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The Announcing Profession

Module by: Philip Thompsen. E-mail the author

Summary: Discusses the profession of announcing.

What do announcers do?

The specifics of each announcing job vary widely, but in general, all announcers uses their voices to communicate messages. Announcers must be able to use their voices effectively, and often must do so for long periods at a time. Good "vocal hygiene" is essential to remain productive as an announcer. Many announcers must also appear on camera, so a groomed appearance is important. Often announcers also appear in person at promotional events and remote broadcasts.

The most common announcing job is that of a radio announcer. A typical day in the life of a radio announcer might look something like this: 4:00 a.m. - Rise and shine! 5:00 a.m. - Arrive at radio station. Start preparing for show. 5:30 a.m. - Begin radio "airshift." 10 a.m. - End airshift. Take a break for lunch. 11 a.m. - Work in production, recording commercials. 2 p.m. - Participate in a "remote broadcast." 6 p.m. - Make a guest appearance at a charity event. 9 p.m. - Time for bed! Of course, every announcer's schedule is different. While the typical radio airshift is 4 to 6 hours long, most announcers have additional duties with off-air production, promotional appearances, and remote broadcasts. Some announcers even work in sales, selling commercial air time.

How many announcers are there?

Although it is difficult to find precise figures, the best estimate is provided by the United States Bureau of Labor Statistics (BLS).[1] As of 2004, the BLS estimated the number of people working in this profession at about 69,000 people. Since the population of the United States is about 300 million, that means that about 1 out of every 4,400 people in the USA are announcers. Or to put it another way, in a typical city of 1 million people, about 230 people would be employed as announcers. To be fair, however, one should compare the number of announcers to the actual number of people employed in the US (excluding children, retired people and those who are unemployed). As of July 2006, the BLS estimates the US labor force at 144 million, which means that about 1 out of every 2,000 jobs are in in the announcing profession.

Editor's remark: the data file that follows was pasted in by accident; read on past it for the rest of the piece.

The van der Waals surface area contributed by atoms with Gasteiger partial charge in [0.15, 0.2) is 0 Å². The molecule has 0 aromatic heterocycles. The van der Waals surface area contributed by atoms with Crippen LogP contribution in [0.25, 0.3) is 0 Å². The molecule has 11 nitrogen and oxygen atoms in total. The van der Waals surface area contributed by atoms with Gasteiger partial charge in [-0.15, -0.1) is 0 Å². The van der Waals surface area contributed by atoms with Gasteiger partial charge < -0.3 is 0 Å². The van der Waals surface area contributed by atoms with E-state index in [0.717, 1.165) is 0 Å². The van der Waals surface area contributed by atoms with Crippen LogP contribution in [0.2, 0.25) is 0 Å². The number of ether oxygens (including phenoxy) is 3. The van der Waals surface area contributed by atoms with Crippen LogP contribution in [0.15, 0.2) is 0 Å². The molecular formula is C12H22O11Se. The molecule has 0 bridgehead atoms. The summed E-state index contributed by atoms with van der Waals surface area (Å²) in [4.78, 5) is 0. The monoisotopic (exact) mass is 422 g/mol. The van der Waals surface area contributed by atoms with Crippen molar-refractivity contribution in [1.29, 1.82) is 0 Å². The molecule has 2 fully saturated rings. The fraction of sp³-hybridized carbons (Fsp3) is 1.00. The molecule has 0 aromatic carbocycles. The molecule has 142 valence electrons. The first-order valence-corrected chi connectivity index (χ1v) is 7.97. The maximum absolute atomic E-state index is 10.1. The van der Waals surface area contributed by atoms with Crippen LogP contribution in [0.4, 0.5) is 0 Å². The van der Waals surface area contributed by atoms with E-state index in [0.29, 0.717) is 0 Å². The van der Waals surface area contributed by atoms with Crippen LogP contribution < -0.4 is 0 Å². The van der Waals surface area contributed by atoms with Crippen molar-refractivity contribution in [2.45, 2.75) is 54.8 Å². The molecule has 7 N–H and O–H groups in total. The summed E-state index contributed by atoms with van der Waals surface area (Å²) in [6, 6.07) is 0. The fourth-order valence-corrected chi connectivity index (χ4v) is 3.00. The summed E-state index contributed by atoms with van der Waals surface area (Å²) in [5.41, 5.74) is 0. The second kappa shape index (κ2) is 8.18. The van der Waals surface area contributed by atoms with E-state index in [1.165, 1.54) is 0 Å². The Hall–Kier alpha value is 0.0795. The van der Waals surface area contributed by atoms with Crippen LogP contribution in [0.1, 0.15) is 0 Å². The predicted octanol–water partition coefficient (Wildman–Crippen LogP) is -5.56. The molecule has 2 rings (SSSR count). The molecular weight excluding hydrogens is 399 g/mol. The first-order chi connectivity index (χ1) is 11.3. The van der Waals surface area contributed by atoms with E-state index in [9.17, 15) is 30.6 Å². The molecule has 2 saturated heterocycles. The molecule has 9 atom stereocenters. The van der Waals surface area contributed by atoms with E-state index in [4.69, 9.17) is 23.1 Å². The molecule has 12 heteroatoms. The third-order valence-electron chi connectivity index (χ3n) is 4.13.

This suggests that announcing is a very competitive field, and indeed it is. In general, more people want to work in this field than there are jobs in this field. It's not uncommon for people in the business to feel that there are a thousand people waiting to have their job if they leave. That may be an exaggeration, but not a gross one. This is one reason why entry-level announcing jobs tend to not pay well (more on this in a moment). But keep in mind that not everyone who is seeking employment in this field are equally talented. Those who have polished their skills and demonstrate considerable talent will find it much easier to find work than those who don't seriously devote themselves to excellence in announcing. Perseverance and practice can go a long way.

How much money do annoucers make?

Some announcers make very good money, because they have talents that are in great demand, and people are willing to pay handsomely for them. The very few announcers who have reached the top of their profession, such as network news anchors, can earn millions. When Katie Couric accepted the job of anchor of the CBS Evening News, she reportedly agreed to a salary of $15 million a year. Perhaps even more amazing was that Couric reportedly turned down NBC's offer of $20 million per year to continue hosting The Today Show in favor of the prestige of being the first sole female anchor of a major network evening newscast. Of course, it should be pointed out that the CBS Evening News is a half-hour program, while The Today Show is three hours. So on an hourly basis...well, let's just say Katie is doing quite well for herself.

Unfortunately, most announcers don't make nearly that kind of money. It is not uncommon for entry-level radio announcers to make w:minimum wage or just slightly more, especially in smaller towns and for those employed on a part-time basis. While most announcers earn more than minimum wage, many people are surprised to discover that the average salary is not that much higher.

According to the same U.S. Bureau of Labor Statistics (BLS) report cited above, in 2004 the median hourly salary for announcers was $10.64. The BLS reported that half of all announcers earned between $7.43 and $16.81 per hour, the lowest 10 percent earned less than $6.16 per hour, and the highest 10 percent earned more than $27.61 per hour.